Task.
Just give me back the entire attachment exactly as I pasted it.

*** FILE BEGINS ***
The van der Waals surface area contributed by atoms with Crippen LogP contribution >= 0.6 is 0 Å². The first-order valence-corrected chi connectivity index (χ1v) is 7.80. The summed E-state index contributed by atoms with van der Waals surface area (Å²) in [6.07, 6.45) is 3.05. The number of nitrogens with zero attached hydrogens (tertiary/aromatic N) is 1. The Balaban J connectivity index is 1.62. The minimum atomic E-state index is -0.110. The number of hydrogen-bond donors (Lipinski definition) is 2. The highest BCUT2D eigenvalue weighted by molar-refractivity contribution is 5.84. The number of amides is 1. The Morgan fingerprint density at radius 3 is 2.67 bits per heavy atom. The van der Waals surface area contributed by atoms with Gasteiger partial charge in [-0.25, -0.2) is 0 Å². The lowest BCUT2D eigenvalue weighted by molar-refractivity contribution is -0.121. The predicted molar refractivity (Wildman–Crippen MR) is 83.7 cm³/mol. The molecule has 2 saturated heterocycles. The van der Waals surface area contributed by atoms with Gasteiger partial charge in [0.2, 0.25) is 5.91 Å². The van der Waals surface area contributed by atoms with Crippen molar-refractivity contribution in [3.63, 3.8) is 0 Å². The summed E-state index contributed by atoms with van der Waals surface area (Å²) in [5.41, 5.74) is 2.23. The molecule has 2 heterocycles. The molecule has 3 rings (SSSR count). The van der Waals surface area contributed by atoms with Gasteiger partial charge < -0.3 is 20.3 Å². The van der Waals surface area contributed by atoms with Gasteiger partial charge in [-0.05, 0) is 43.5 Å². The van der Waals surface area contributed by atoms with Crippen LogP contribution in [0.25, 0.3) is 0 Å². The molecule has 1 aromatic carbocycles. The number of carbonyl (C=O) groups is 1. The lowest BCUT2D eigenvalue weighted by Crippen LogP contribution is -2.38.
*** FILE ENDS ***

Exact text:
The van der Waals surface area contributed by atoms with Crippen LogP contribution >= 0.6 is 0 Å². The first-order valence-corrected chi connectivity index (χ1v) is 7.80. The summed E-state index contributed by atoms with van der Waals surface area (Å²) in [6.07, 6.45) is 3.05. The number of nitrogens with zero attached hydrogens (tertiary/aromatic N) is 1. The Balaban J connectivity index is 1.62. The minimum atomic E-state index is -0.110. The number of hydrogen-bond donors (Lipinski definition) is 2. The highest BCUT2D eigenvalue weighted by molar-refractivity contribution is 5.84. The number of amides is 1. The Morgan fingerprint density at radius 3 is 2.67 bits per heavy atom. The van der Waals surface area contributed by atoms with Gasteiger partial charge in [-0.25, -0.2) is 0 Å². The lowest BCUT2D eigenvalue weighted by molar-refractivity contribution is -0.121. The predicted molar refractivity (Wildman–Crippen MR) is 83.7 cm³/mol. The molecule has 2 saturated heterocycles. The van der Waals surface area contributed by atoms with Gasteiger partial charge in [0.2, 0.25) is 5.91 Å². The van der Waals surface area contributed by atoms with Crippen molar-refractivity contribution in [3.63, 3.8) is 0 Å². The summed E-state index contributed by atoms with van der Waals surface area (Å²) in [5.41, 5.74) is 2.23. The molecule has 2 heterocycles. The molecule has 3 rings (SSSR count). The van der Waals surface area contributed by atoms with Gasteiger partial charge < -0.3 is 20.3 Å². The van der Waals surface area contributed by atoms with Gasteiger partial charge in [-0.05, 0) is 43.5 Å². The van der Waals surface area contributed by atoms with Crippen LogP contribution in [0.25, 0.3) is 0 Å². The molecule has 1 aromatic carbocycles. The number of carbonyl (C=O) groups is 1. The lowest BCUT2D eigenvalue weighted by Crippen LogP contribution is -2.38.